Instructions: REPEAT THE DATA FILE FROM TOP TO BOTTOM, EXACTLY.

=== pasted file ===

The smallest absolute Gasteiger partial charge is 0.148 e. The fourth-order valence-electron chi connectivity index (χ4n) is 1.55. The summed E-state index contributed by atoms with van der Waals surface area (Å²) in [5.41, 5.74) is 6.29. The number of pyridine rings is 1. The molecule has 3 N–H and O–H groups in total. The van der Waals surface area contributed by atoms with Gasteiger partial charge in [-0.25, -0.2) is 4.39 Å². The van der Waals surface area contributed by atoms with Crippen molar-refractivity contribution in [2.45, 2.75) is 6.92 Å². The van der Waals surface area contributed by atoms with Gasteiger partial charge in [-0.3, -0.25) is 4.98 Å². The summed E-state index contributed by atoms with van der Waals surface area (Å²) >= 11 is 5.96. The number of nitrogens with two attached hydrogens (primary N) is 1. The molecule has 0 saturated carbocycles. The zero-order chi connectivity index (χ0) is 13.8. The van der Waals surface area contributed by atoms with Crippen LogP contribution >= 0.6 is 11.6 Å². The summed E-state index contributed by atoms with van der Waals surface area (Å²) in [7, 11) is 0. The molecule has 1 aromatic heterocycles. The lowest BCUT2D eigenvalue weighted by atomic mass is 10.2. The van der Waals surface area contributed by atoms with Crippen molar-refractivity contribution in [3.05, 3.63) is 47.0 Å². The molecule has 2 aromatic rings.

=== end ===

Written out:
The smallest absolute Gasteiger partial charge is 0.148 e. The fourth-order valence-electron chi connectivity index (χ4n) is 1.55. The summed E-state index contributed by atoms with van der Waals surface area (Å²) in [5.41, 5.74) is 6.29. The number of pyridine rings is 1. The molecule has 3 N–H and O–H groups in total. The van der Waals surface area contributed by atoms with Gasteiger partial charge in [-0.25, -0.2) is 4.39 Å². The van der Waals surface area contributed by atoms with Crippen molar-refractivity contribution in [2.45, 2.75) is 6.92 Å². The van der Waals surface area contributed by atoms with Gasteiger partial charge in [-0.3, -0.25) is 4.98 Å². The summed E-state index contributed by atoms with van der Waals surface area (Å²) >= 11 is 5.96. The number of nitrogens with two attached hydrogens (primary N) is 1. The molecule has 0 saturated carbocycles. The zero-order chi connectivity index (χ0) is 13.8. The van der Waals surface area contributed by atoms with Crippen LogP contribution >= 0.6 is 11.6 Å². The summed E-state index contributed by atoms with van der Waals surface area (Å²) in [7, 11) is 0. The molecule has 1 aromatic heterocycles. The lowest BCUT2D eigenvalue weighted by atomic mass is 10.2. The van der Waals surface area contributed by atoms with Crippen molar-refractivity contribution in [3.05, 3.63) is 47.0 Å². The molecule has 2 aromatic rings.